Microorganisms, genetic engineering, and alternative fuels

  • 01-Nov-2012 12:03 EDT
Audi10-12 Krieger 2.jpg

Audi's Michael Krieger believes his company's work with Joule points the way forward to new e-fuels.

Achieving credibility for potential solutions is always a tough call for inventors, and an equally tough one for manufacturing companies that must make the “neat or nutty” decision about an idea.

The automotive industry has had its fair share of creatives propounding theories to solve just about every known problem that it has faced. But the industry is conservative in its approach to such things, whether they come from an independent engineer or designer, or from the corporate ingenuity of a supplier or OEM.

So, when Audi espoused an idea that may see the effects of the combination of microorganisms, waste CO2, sun-seared deserts, and genetic modification to create synthetic e-fuels to meet infinite global energy needs without draining the Earth’s resources, it might be thought that the word “caution” would be illuminated by flashing red lights.

Discharged by the microorganisms, the fuels are separated from the water and purified, states the company.

But Audi is very serious about it all, cooperating with U.S. company Joule Unlimited based in Cambridge, MA, with the aim of achieving commercial success via the production of e-diesel and e-ethanol, the former eventually rivaling the cost and efficiency of regular diesel.

Michael Krieger, Project Manager Sustainable Product Development/e-fuels at Audi, is confident of success. “This type of plant producing e-fuels on an industrial scale would be cheaper than an oil refinery, and by 2020 we will be able to produce e-diesel at a similar cost level to that of fossil fuel diesel—about $100 per barrel at today’s prices,” he said.

Audi and Joule already have commissioned a demonstration facility in New Mexico to produce sustainable e-ethanol, with e-diesel to follow next year. The plant is in an area of high-level solar radiation. The fuel is described as having the same qualities as biomass-based bioethanol but with a yield per unit area at least 10 times greater.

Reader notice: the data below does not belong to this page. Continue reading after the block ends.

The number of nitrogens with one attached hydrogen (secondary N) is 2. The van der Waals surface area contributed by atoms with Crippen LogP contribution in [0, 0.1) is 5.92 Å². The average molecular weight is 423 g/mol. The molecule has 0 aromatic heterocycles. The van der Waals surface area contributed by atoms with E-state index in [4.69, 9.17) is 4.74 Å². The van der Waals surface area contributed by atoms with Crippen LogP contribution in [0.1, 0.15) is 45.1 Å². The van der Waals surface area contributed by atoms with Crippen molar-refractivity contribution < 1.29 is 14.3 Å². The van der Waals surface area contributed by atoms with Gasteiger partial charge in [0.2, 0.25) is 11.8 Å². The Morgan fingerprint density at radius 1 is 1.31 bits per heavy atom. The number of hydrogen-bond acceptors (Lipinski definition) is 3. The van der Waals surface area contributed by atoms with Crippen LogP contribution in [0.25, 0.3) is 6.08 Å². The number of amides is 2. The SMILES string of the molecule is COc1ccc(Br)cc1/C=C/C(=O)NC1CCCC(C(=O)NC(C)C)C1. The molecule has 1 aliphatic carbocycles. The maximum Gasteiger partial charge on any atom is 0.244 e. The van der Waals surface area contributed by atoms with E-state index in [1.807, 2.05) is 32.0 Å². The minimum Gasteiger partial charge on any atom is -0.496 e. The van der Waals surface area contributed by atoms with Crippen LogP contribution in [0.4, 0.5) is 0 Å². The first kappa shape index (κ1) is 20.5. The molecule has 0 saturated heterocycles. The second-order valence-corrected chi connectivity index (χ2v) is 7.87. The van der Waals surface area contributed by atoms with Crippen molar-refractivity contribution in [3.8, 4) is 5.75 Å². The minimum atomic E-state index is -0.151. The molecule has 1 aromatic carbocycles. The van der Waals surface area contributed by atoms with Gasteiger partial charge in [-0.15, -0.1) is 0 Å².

Audi sees fuel sources that compete with food-producing agriculture as ultimately not a good solution because populations are growing rapidly. Also, biomass needs various quality processes that can be difficult to control, said Krieger.

Which is why Audi is exploring a radical route. Krieger explained that a single organism is genetically modified and then allowed to reproduce over a period of weeks: “When there are billions of organisms, we introduce them into the process.”

The production process involves single-cell microorganisms measuring less than 000.1 mm. Like plants, they grow via oxygenic photosynthesis, using sunlight and CO2 to form carbohydrates. They can be sustained in salt or waste water.

The specialists at Joule have modified the photosynthesis process to enable the genetically modified microorganisms to produce ethanol or long-chain alkanes (vital elements of diesel fuel) directly from the CO2.

Basically, the process works in a hosepipe that at present is 100 m long. “But you could have many sections next to each other,” Krieger noted.

Audi states that e-ethanol has the same chemical properties as bioethanol. It can be burned as a blend with gasoline or as the basic component of E85. Development of e-diesel is now progressing. Audi describes it as being a particularly pure fuel, whereas regular diesel is a mix of various organic compounds.

It also has a high cetane number, thus aiding combustion. It is said to easily blend with regular diesel and is free of sulfur and aromatics.

Krieger adds that it is only now that computer and nanotechnology allow the necessary rapid programming (genetic modification) of sufficient microorganism examples: “You take billions of them at once and within seconds the required genetic modification can be achieved.”

He believes that the production method will prove easily scalable and that eventually “just a fraction” of the world’s desert areas would be sufficient for global road transport fuel needs.

CO2 emissions would be similar to those of diesel.

Krieger is confident that investment costs likely will be far lower than those for a regular oil refinery, despite the facilities being sited in highly inhospitable areas.

In a statement, Audi said: “Joule has protected its technology with patents for which Audi has acquired exclusive rights in the automotive field. Audi engineers with extensive know-how in the areas of fuel and engine testing are helping to further develop these remarkable fuels so that they can genuinely be brought to the market.”

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